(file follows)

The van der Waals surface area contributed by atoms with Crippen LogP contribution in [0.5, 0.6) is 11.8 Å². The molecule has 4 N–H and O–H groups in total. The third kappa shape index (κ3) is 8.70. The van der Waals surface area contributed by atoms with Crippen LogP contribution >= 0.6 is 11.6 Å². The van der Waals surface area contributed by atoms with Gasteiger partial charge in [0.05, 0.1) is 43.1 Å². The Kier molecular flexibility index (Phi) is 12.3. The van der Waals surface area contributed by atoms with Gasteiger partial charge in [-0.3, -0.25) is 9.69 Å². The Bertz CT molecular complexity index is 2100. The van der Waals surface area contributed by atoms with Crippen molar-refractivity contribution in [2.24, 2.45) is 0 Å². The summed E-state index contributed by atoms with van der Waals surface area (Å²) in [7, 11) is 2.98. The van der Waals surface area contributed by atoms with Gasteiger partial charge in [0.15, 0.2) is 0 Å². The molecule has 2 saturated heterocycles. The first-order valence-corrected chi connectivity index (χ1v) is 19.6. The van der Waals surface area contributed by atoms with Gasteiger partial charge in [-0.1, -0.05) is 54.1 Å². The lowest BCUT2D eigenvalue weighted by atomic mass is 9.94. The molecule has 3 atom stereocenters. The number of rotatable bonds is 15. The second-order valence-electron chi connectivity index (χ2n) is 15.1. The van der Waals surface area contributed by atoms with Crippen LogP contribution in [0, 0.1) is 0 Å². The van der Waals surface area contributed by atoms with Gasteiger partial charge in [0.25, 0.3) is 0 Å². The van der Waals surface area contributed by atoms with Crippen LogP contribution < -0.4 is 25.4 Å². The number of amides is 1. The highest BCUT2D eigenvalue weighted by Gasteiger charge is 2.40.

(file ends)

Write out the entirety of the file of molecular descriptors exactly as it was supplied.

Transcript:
The van der Waals surface area contributed by atoms with Crippen LogP contribution in [0.5, 0.6) is 11.8 Å². The molecule has 4 N–H and O–H groups in total. The third kappa shape index (κ3) is 8.70. The van der Waals surface area contributed by atoms with Crippen LogP contribution >= 0.6 is 11.6 Å². The van der Waals surface area contributed by atoms with Gasteiger partial charge in [0.05, 0.1) is 43.1 Å². The Kier molecular flexibility index (Phi) is 12.3. The van der Waals surface area contributed by atoms with Gasteiger partial charge in [-0.3, -0.25) is 9.69 Å². The Bertz CT molecular complexity index is 2100. The van der Waals surface area contributed by atoms with Crippen molar-refractivity contribution in [2.24, 2.45) is 0 Å². The summed E-state index contributed by atoms with van der Waals surface area (Å²) in [7, 11) is 2.98. The van der Waals surface area contributed by atoms with Gasteiger partial charge in [0.15, 0.2) is 0 Å². The molecule has 2 saturated heterocycles. The first-order valence-corrected chi connectivity index (χ1v) is 19.6. The van der Waals surface area contributed by atoms with Gasteiger partial charge in [-0.1, -0.05) is 54.1 Å². The lowest BCUT2D eigenvalue weighted by atomic mass is 9.94. The molecule has 3 atom stereocenters. The number of rotatable bonds is 15. The second-order valence-electron chi connectivity index (χ2n) is 15.1. The van der Waals surface area contributed by atoms with Crippen LogP contribution in [0, 0.1) is 0 Å². The van der Waals surface area contributed by atoms with Gasteiger partial charge in [0.25, 0.3) is 0 Å². The van der Waals surface area contributed by atoms with Crippen LogP contribution < -0.4 is 25.4 Å². The number of amides is 1. The highest BCUT2D eigenvalue weighted by Gasteiger charge is 2.40.